In 1934, Leah Hing (1907-2001) became the first Chinese American woman to earn a pilot’s license.
Hing, a Portland resident, met aviation pioneer Tex Rankin dining at the restaurant Hung Far Low. He was based at Pearson Field in Vancouver and suggested she take up flying. She said she’d consider it.
Before completing her first 15-minute lesson at Pearson Field, she was harmonizing the plane controls and landed the plane with little help from Rankin. The next day, The Oregonian published a photo of her wearing a leather pilot’s helmet and flight jacket and shaking Rankin’s hand.
The first Chinese woman to fly and land an airplane, she hoped to be the first to earn a pilot’s license. By the time she’d secured her license, Chinese-born Katherine Cheung (1904-2003) beat her by two years.
In an oral history, Hing recalled girding for her first solo at Pearson Field, because Rankin’s instructors often leaped from the cockpit unexpectedly and ordered flight students to go for a spin on their own.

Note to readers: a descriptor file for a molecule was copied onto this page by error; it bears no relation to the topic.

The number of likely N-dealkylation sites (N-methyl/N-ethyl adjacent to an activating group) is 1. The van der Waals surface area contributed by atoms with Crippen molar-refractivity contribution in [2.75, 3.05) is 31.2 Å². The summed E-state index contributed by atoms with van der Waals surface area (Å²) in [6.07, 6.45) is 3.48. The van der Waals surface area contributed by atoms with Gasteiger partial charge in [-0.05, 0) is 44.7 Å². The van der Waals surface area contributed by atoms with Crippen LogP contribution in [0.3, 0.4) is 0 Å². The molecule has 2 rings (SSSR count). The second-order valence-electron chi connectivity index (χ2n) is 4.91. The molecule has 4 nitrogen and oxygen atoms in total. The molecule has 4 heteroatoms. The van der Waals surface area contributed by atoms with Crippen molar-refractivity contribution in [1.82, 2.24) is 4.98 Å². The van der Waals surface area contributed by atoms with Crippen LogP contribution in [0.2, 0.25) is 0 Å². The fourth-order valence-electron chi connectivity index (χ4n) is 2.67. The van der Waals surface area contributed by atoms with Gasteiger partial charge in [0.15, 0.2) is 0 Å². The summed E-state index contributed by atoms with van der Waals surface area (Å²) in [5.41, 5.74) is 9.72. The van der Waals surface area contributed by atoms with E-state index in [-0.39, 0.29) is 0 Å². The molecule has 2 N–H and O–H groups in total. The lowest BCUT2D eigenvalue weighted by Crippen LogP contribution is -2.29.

When Japan invaded China in 1931, Hing dreamed of helping China. But her father, Lee Hing, told his independent daughter “no.” To soften the blow, he bought her a Fleet Model Z biplane for $1,000.
In September 1937 at Boeing Field near Seattle, she watched as a Stearman biplane landed and rammed into her parked Model Z, chopping the smaller plane to bits. Brothers Lacey and Edward R. Murrow were the pilots. Edward R. Murrow became famous broadcasting during the 1940 London blitzkrieg. The brothers bought Hing’s plane, repaired it and sold it. Her plane number N794V disappeared into obscurity.
Then in August 1990, her jinxed N794V turned up at the annual Evergreen Fly-In. Smiling, Hing climbed aboard the plane and settled into the familiar cockpit.
Martin Middlewood is editor of the Clark County Historical Society Annual. Reach him at ClarkCoHist@gmail.com.